Amel Belmahdi SOC103H1 Wednesday, July 3, 2013
Lecture 1 – Defining Sociology and Social Institutions
− Institution → Stable and shared pattern of behaviour based on ~stable values. We learn to
behave in simliar ways to one another.
− Meet's the needs of peoples (ex. For order, support, and meaning).
− Helps us understand what's good and what's bad, etc.
− We behave in ways that relate to what we believe in, producing a stable social order.
− Two main questions: (1) Social inequality (why huge imbalance between state and equality). (2)
How is it that social order is preserved well over long periods of time and different kinds of
societies produce different kinds of social orders.
No Institutions Exist without Social Interaction:
− Social institutions are stable patterns of behaviour created and maintained through scoial
− Interaction →A socially recognized pattern of interrelated acts (ex. conversations, dating
Social Institutions are Social Structures:
− All social sturctures: control us, change us (as people move from one location to another, they
change their behaviour in keeping with the social expectations of that venue), and both resist
and produce social change.
− Social structures resist efforts of change, but they end up changing anyways.
− Sociology is the study of social structures.
Defining the Topic of Sociology:
− Sociology (dictionary) → The study of the development, structure, and functioning of human
− Auguste Comte defined it as →Adivision of science concerned with human beings.
− Most sociologists say (best one) → Sociology is the study of predictable and recurring relations
among human beings, and the social institutions and societies people create through such
− Two social crises were especially important for the early development of sociology:
1. The Industrial Revolution thrust people into new kinds of economic relationships.
2. The French Revolution thrust people into new kinds of political relationships.
− These convinced people that new social and political arrangements were needed. Diverse Viewpoints:
− Sociology today incorporates “multiple narratives and perspectives” → sometimes really
− Given the different points of view, present-day sociology is also concerned with how we know
what we know.
− Ex. how we view and judge different images and theories of reality.
− Social position shapes social perception (where you're born, etc).
ThreeAims of Sociology:
1. To find and explain patterns in people's social relations (how did they arise and how do they fit
with other patterns of relations).
2. To question “common sense” and the received wisdom about the way society works.
3. To solve social problems and find better ways of living together.
An example: Growing Up Too Soon? Parentification Among Immigrant and NativeAdolescents
− The problem: Parentification →Adolescents' adoption of adult family roles by providing
instrumental or emotional support for their parents (forcing a child to act like an adult and have
a parental role).
− Often causes long-term problems of depression, anxiety, and faulty relationships (ruins ability
to form relationships later on in life – emotional harm).
− Assumed to be more common in immigrant families, due to the adolescent-parent acculturation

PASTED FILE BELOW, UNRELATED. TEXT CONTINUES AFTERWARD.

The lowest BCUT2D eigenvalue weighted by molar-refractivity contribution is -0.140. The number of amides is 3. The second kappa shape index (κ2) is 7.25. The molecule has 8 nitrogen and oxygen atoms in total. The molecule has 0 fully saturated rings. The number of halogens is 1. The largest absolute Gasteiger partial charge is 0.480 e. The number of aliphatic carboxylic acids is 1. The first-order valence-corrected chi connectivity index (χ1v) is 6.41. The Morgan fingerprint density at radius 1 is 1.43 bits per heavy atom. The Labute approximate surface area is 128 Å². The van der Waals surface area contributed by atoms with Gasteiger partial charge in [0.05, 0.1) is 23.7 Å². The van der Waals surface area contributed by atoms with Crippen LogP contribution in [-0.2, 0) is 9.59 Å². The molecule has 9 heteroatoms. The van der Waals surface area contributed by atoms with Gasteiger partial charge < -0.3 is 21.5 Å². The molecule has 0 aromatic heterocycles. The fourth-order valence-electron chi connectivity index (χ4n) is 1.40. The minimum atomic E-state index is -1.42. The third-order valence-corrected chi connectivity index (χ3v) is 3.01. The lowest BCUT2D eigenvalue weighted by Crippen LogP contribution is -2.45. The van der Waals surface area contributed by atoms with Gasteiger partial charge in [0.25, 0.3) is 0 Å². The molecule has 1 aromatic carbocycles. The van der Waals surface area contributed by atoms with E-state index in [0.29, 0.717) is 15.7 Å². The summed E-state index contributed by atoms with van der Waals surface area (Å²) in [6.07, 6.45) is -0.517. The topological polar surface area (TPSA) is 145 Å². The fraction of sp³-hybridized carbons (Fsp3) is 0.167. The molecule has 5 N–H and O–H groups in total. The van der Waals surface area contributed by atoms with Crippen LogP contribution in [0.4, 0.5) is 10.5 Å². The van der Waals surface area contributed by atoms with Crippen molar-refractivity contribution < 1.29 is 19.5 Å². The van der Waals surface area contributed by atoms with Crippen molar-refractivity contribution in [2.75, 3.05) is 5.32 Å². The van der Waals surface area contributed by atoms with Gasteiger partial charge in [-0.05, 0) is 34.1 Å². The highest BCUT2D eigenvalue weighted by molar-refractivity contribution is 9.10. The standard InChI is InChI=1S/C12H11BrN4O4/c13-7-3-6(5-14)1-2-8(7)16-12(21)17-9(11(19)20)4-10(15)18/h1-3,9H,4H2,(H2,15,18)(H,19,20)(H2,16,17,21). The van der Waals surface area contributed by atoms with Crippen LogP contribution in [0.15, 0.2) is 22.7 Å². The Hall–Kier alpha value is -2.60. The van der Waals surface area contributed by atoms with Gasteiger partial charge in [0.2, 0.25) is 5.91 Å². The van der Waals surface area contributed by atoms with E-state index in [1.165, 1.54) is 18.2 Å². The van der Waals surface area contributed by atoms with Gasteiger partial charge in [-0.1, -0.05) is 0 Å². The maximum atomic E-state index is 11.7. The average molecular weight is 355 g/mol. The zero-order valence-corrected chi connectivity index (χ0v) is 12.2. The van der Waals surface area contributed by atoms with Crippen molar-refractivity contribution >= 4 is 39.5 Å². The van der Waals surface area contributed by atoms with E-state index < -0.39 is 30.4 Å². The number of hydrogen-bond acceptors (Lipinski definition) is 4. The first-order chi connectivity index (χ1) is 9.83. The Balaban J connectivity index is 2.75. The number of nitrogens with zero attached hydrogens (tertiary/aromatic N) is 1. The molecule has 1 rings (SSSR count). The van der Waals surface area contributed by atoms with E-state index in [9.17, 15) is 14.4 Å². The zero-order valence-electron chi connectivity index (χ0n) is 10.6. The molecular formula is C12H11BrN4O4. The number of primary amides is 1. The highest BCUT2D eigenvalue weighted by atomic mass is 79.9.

− Immigrant adolescents acculturate faster and outperform their parents socio-culturally
(ex. learn language faster).
− The sample: 197 German native adolescents and 185 immigrant adolescents and their mothers
(random selection – no bias).
− Each received some money.
− Questionnaires were completed separately and anonymously.
− Immigrants are more parentified than Native-born children.
− More emotional parentification (refers to requirements/requests that the parent places on the
child which are more emotionally – ex. restoring peace in the family).
Marital Dissatisfaction of Mothers has NO Effect on Immigrant Parentification:
− In immigrant families, divorce does not have effect on parentification. Language Brokering and anAcculturation Gap Predicted Both Kinds of Parentification:
− Kids did learn language faster and needed to help parents with this.
Instrumental Parentification Led to Self-efficacy in Both Adolescent Groups:
− Kids being asked to agree/disagree with statements.
High Levels of Emotional Parentification Led to Exhaustion in the Immigrant Group:
− Kids who were asked to keep peace in the family, etc. were more exhausted than the immigrant
− People who are emotionally parentified are tired.
In the Native Group, No Connection:
− No relation between parentification and exhaustion.
− Shows that family migration changes families (puts pressure) and they have to adapt to new
pressures (which may result in parentification). The instrumental parentification is an assest
(not a tradegy) and it can be empowering. But emotional parentification tends to be the bigger
problem (kids being called upon to be the best friends of their moms and dads doesn't work for
kids that are 6-8, etc).
What do we LearnAbout Sociology from this Study?
− Sociology is: a worldwide activity, it's oriented to studying and solving people's problems, it's
timely (concerned with issues of the day), it's rooted (in a history of research and solid
findings), it's theoretical (concerned with testing hypotheses), it's empirical (uses data and
standard measures to test hypotheses), it's incremental (each study contributes to the body of
knowledge), it's open-ended (each study leaves unanswered questions), it's connected to other
disciplines (psychology, anthropology, geography, etc).
Approaches to Sociological Thinking:
− Three main schools of thought: Structural funcationlism, conflict theory, and symbolic
interactism. Two others (minor): Feminist theory, post-modern theory.
− Functional theory → Views society as interrelated parts (ex. Like a cell, or a body (arms, le